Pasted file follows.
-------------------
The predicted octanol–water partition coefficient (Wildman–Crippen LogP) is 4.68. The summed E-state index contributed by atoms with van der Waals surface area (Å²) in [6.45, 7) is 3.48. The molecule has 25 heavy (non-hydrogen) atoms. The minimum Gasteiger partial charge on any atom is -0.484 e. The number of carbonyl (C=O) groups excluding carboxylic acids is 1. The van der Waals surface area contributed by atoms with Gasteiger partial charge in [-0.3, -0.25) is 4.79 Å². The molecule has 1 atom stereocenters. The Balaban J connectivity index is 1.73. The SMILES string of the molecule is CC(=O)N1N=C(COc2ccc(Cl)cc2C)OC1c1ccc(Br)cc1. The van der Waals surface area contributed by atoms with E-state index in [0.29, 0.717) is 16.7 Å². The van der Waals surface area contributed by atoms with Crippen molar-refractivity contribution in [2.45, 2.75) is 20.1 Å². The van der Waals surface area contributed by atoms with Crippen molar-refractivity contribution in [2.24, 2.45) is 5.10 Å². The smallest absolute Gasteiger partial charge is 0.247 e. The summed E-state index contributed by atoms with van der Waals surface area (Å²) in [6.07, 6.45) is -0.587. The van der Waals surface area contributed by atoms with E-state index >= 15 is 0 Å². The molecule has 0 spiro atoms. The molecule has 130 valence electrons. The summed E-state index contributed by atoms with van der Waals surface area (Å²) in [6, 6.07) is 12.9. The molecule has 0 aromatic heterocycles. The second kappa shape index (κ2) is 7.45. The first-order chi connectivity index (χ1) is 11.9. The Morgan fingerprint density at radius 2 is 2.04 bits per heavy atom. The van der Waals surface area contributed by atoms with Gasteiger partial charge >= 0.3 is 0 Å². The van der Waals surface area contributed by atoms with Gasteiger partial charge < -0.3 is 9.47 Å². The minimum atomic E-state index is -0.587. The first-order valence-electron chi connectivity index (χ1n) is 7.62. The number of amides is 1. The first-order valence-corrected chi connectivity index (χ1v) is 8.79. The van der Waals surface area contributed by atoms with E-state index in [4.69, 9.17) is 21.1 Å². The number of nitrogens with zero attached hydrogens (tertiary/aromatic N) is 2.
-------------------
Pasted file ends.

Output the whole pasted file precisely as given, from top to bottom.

The predicted octanol–water partition coefficient (Wildman–Crippen LogP) is 4.68. The summed E-state index contributed by atoms with van der Waals surface area (Å²) in [6.45, 7) is 3.48. The molecule has 25 heavy (non-hydrogen) atoms. The minimum Gasteiger partial charge on any atom is -0.484 e. The number of carbonyl (C=O) groups excluding carboxylic acids is 1. The van der Waals surface area contributed by atoms with Gasteiger partial charge in [-0.3, -0.25) is 4.79 Å². The molecule has 1 atom stereocenters. The Balaban J connectivity index is 1.73. The SMILES string of the molecule is CC(=O)N1N=C(COc2ccc(Cl)cc2C)OC1c1ccc(Br)cc1. The van der Waals surface area contributed by atoms with E-state index in [0.29, 0.717) is 16.7 Å². The van der Waals surface area contributed by atoms with Crippen molar-refractivity contribution in [2.45, 2.75) is 20.1 Å². The van der Waals surface area contributed by atoms with Crippen molar-refractivity contribution in [2.24, 2.45) is 5.10 Å². The smallest absolute Gasteiger partial charge is 0.247 e. The summed E-state index contributed by atoms with van der Waals surface area (Å²) in [6.07, 6.45) is -0.587. The van der Waals surface area contributed by atoms with E-state index >= 15 is 0 Å². The molecule has 0 spiro atoms. The molecule has 130 valence electrons. The summed E-state index contributed by atoms with van der Waals surface area (Å²) in [6, 6.07) is 12.9. The molecule has 0 aromatic heterocycles. The second kappa shape index (κ2) is 7.45. The first-order chi connectivity index (χ1) is 11.9. The Morgan fingerprint density at radius 2 is 2.04 bits per heavy atom. The van der Waals surface area contributed by atoms with Gasteiger partial charge >= 0.3 is 0 Å². The van der Waals surface area contributed by atoms with Gasteiger partial charge < -0.3 is 9.47 Å². The minimum atomic E-state index is -0.587. The first-order valence-electron chi connectivity index (χ1n) is 7.62. The number of amides is 1. The first-order valence-corrected chi connectivity index (χ1v) is 8.79. The van der Waals surface area contributed by atoms with E-state index in [4.69, 9.17) is 21.1 Å². The number of nitrogens with zero attached hydrogens (tertiary/aromatic N) is 2.